Progress

by Kevin T McEneaney In antique days poets said that the eye functioned as portal whereby love entered: quick as an arrow, shot by Cupid!   The world record holder, Lars Andersen, can shoot three arrows in .6 seconds, yet ...
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Improv

by Kevin T McEneaney A pleasant set of chimes can turn around a day by transforming it into cheer. Chimes remain an important talisman on front porch or rear exit of a home— you can tinkle them, scare the hummingbird, ...
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Put a Cricket in your Heart

Put a Cricket in your Heart by Kevin T McEneaney The earth is full of singing poetry— from the unseen worm to gold cricket perched on a blade of cemetery grass by the carved stone of a fallen soldier who ...
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Lyrical Poetry died because

by Kevin T. McEneaney replaced by tv dating game shows food recipes replaced intimacy alliteration and assonance abandoned as artificial affectation it was deemed sentimental when compared to pornography romance was no longer thought possible computers didn’t know how to ...
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WASP

by Desmond Egan   exhausted banging buzzing how baffled he is as he crawls is crawling against the pane of all the bright beyond   watch that web           its speedy spider                   poor tetchy ...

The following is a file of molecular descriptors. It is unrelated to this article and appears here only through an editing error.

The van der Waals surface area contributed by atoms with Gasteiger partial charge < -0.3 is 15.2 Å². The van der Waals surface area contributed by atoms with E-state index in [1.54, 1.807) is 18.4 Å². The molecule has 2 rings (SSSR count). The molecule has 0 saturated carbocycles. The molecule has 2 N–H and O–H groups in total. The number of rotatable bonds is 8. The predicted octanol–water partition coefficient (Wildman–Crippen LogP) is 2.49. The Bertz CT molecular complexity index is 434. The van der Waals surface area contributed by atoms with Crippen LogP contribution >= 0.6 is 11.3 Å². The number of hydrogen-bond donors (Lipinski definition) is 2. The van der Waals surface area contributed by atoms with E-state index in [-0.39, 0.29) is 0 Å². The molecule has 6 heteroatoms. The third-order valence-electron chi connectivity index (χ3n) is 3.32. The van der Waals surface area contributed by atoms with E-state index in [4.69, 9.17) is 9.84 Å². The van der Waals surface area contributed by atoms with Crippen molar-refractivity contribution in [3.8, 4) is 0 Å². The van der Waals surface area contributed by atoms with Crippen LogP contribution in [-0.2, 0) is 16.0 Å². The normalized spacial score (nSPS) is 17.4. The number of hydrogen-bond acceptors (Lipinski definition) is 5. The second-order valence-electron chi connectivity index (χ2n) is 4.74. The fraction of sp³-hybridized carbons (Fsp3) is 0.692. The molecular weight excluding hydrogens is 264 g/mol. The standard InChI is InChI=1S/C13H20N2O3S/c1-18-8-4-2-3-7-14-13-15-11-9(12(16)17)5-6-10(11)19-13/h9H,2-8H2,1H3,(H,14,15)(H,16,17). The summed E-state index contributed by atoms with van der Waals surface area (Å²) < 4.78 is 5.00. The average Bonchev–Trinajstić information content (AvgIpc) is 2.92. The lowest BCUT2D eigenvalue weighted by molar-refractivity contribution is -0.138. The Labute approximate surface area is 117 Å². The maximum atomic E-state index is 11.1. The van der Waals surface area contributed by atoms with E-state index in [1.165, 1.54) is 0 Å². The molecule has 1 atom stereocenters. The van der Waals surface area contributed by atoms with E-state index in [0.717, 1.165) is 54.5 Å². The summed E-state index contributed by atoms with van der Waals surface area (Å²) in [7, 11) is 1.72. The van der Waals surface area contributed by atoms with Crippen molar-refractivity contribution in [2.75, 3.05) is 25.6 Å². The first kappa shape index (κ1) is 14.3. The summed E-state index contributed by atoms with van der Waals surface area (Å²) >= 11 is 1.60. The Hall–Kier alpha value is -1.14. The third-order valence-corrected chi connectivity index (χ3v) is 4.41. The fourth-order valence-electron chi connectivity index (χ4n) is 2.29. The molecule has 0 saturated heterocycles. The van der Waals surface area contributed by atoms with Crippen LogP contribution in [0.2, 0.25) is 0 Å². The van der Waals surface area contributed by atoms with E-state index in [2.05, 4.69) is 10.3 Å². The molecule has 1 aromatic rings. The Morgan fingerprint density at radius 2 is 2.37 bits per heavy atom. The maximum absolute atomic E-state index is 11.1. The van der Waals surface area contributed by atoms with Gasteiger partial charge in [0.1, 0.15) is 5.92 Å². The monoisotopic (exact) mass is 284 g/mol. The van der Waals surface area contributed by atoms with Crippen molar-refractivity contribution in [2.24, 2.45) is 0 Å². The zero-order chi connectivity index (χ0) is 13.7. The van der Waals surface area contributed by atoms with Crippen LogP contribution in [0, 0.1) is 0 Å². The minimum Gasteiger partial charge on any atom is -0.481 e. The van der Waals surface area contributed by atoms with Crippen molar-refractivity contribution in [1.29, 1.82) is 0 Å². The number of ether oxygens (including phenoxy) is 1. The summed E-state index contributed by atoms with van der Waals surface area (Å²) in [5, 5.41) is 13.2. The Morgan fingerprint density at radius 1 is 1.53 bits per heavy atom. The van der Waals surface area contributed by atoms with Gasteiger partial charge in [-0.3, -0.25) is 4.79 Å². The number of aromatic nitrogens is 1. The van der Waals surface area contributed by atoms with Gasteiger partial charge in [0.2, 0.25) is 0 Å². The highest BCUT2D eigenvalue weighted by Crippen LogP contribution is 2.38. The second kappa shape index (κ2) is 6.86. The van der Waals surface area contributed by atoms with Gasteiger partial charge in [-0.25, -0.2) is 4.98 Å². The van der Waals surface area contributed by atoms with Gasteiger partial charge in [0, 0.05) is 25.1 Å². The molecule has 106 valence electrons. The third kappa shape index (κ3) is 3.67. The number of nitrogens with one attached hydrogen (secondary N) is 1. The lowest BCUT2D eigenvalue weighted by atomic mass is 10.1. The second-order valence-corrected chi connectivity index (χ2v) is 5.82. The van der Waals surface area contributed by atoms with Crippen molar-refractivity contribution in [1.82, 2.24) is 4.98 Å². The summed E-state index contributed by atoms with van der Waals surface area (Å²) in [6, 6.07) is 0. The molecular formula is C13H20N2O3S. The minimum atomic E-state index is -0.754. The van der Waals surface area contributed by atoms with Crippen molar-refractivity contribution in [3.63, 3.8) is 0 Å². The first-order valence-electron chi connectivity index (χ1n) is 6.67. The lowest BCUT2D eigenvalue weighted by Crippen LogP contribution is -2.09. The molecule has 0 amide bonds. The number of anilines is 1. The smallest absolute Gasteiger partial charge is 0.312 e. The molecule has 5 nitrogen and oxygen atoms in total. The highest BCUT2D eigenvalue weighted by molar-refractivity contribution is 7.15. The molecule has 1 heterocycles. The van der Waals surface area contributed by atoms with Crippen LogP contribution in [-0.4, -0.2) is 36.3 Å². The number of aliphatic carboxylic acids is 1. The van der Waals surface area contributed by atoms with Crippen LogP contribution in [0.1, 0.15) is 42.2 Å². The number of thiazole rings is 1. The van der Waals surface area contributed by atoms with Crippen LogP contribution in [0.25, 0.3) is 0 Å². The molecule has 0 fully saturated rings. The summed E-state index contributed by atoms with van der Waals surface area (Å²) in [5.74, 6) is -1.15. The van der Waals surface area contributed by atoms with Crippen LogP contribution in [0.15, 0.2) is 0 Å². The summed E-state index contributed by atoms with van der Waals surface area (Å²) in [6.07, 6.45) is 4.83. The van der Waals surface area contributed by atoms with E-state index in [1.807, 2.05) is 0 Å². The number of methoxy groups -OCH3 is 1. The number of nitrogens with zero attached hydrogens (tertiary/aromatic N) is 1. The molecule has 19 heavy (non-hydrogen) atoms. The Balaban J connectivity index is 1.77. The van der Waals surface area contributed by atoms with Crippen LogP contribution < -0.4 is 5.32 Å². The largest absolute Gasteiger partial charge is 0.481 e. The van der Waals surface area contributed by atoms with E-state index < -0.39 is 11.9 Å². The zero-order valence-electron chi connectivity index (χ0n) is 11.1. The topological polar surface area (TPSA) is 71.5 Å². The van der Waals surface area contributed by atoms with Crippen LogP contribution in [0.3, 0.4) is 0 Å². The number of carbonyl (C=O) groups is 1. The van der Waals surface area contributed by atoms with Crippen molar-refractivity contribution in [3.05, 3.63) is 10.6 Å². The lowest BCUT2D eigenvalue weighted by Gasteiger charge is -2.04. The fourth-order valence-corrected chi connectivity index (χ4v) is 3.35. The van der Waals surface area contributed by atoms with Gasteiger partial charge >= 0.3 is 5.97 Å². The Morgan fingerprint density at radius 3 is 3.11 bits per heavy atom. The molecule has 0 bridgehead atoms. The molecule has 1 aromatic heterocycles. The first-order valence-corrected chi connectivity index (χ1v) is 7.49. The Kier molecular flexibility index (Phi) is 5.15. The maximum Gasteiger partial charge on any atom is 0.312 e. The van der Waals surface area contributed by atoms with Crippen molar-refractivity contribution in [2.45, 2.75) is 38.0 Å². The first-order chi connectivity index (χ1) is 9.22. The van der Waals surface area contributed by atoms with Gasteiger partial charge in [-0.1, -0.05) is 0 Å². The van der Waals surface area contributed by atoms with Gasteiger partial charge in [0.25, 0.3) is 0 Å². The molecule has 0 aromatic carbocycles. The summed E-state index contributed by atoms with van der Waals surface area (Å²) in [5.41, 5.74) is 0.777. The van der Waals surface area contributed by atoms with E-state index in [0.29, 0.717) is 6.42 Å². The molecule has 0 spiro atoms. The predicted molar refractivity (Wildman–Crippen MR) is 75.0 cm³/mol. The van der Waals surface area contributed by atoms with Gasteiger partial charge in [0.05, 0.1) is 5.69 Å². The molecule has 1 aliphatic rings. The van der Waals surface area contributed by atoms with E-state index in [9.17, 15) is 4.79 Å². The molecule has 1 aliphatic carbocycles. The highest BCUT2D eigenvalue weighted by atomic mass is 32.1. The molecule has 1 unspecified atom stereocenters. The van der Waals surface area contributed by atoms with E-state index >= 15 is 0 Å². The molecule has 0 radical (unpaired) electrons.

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On the tip of

The tongue, a most interesting organ. Without a tongue we would speak with fingers. Tongueless, food would not be appetizing, lovers would not taste their beloved’s flavor. Imagine drinking wine or vinegar and not tasting or judging the result. Our ...
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Springup

by Kevin T McEneaney When scent of lilacs lilt in Spring air, it’s time to retrieve pick-ax, spade, and hoe to plant various seeds, tubers, and bushes. Working in mellow drizzle of droplets one feels a deep, mysterious kinship with ...
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Household Rules

by Kevin T. McEneaney Thou shalt not permit dust bunnies larger than a basketball to accumulate in any room. Thou shalt not stuff the refrigerator with moldy mushrooms or rotten, brown vegetables that look like dead leaves. Thou shalt not ...
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A Walk in Spring

by Bill Keller I skied these woods when snow was deep, learned about its slopes and shadows, the openings between the trees that were sketchpads for my double lines. Threading quickly down, then climbing; I was tireless until muscles ached ...
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The Great Cloak

by Kevin T McEneaney Just as physicists play with duration, light, and the vast concept of space itself, so do poets when they are most sober gazing into the heart of who we are with our warts, black holes, and ...
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